Teague understands. There are more opportunities for him if he is the one slashing to the basket. When the Hawks talk about getting to the second and third levels of their offensive during a possession, he can become an option after his initial facilitation.
“Running the lanes, cutting without the ball when other people have it, when the ball is in the post slashing a little more, things like that,” Teague said. “I’ll probably get a lot more easier baskets if I cut without the ball, move to the open space, I can get more open looks.
“It’s the way we play. We play with a lot of movement. Previous teams I was on, it was more stay in space and let guys work.”
Teague averaged 15.2 points per game last season, the first time his scoring average didn’t increase as a professional. And it was down only slightly, from 16.5 points. He averaged 7.0 assists and a career-best 1.7 steals. He ranked eighth in the NBA in assists. His direction of the Hawks’ offense earned him as spot on the all-star team.
Budenholzer appreciates the development of Teague. There seems to no longer be a question as to whether he can direct the offense.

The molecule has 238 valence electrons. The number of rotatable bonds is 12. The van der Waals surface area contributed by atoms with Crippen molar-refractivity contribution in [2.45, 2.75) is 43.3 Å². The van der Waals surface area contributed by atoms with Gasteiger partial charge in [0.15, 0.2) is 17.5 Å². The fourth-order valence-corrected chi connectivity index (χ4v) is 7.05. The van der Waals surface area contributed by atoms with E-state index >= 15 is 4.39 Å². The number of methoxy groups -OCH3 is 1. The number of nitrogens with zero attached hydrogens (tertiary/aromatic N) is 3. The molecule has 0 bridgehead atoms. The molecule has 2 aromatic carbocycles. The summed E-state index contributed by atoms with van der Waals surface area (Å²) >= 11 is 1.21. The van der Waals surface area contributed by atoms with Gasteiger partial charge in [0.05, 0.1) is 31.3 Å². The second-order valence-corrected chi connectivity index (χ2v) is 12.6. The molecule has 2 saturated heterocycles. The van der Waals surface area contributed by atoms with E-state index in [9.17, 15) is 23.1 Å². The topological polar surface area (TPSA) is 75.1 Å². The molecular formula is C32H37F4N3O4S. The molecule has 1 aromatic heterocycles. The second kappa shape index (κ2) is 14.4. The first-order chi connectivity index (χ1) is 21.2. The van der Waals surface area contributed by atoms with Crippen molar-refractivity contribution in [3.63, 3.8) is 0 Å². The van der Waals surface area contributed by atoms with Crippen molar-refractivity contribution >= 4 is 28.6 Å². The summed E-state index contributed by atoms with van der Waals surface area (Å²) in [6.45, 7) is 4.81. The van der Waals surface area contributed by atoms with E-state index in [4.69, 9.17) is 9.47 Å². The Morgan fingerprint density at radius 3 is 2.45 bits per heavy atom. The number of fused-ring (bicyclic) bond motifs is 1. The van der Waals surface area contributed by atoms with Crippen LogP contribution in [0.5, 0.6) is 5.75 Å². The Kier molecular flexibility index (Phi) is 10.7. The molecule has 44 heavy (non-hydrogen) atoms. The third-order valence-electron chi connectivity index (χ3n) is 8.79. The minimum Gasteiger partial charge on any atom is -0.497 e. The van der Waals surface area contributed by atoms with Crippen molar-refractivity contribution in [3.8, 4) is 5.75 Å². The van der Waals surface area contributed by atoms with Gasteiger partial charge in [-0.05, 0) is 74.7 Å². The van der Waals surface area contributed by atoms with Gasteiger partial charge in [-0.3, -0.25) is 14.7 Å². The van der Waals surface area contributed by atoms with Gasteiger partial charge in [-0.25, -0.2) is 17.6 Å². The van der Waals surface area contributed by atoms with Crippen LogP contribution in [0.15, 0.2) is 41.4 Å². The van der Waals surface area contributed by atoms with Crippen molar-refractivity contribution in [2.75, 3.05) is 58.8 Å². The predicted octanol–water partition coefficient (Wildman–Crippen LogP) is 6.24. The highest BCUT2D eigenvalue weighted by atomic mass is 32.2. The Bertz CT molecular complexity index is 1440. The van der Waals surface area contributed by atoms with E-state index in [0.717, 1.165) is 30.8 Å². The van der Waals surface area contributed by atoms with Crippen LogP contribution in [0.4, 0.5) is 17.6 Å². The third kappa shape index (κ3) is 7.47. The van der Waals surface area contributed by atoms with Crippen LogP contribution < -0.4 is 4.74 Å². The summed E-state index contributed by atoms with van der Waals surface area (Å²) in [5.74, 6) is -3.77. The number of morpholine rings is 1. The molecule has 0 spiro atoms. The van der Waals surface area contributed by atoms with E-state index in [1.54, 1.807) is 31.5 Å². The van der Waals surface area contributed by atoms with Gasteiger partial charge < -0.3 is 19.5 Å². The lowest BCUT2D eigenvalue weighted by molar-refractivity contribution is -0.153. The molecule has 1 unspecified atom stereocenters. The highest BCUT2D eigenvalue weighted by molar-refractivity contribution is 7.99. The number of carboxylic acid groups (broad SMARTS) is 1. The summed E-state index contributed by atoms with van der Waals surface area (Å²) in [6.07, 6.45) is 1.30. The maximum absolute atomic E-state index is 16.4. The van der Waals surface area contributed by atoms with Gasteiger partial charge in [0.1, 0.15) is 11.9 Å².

“He has come a long way,” Budenholzer said. “His willingness and openness to embrace playing a little bit differently. I think the whole team still has a way to go and Jeff isn’t any different. He has come a long way as far as being our engine and being the guy who facilitates and balances scoring and assists. It’s hard to put a number on how far he has come, how far he has to go. I’ll just say he’s come a long, long way.”
Teague spent most of his offseason in Atlanta – playing as much as possible.
“Basketball, basketball, basketball,” Teague said of his summer. “I just like playing basketball, period. I’m just in the gym shooting around or playing 5-on-5. I can’t stay away from it.”
As for those improvements, Teague said he has dedicated himself to being more aggressive without the ball but admits it’s something he’s still getting used to. He has time and, it turns out, a pretty good track record.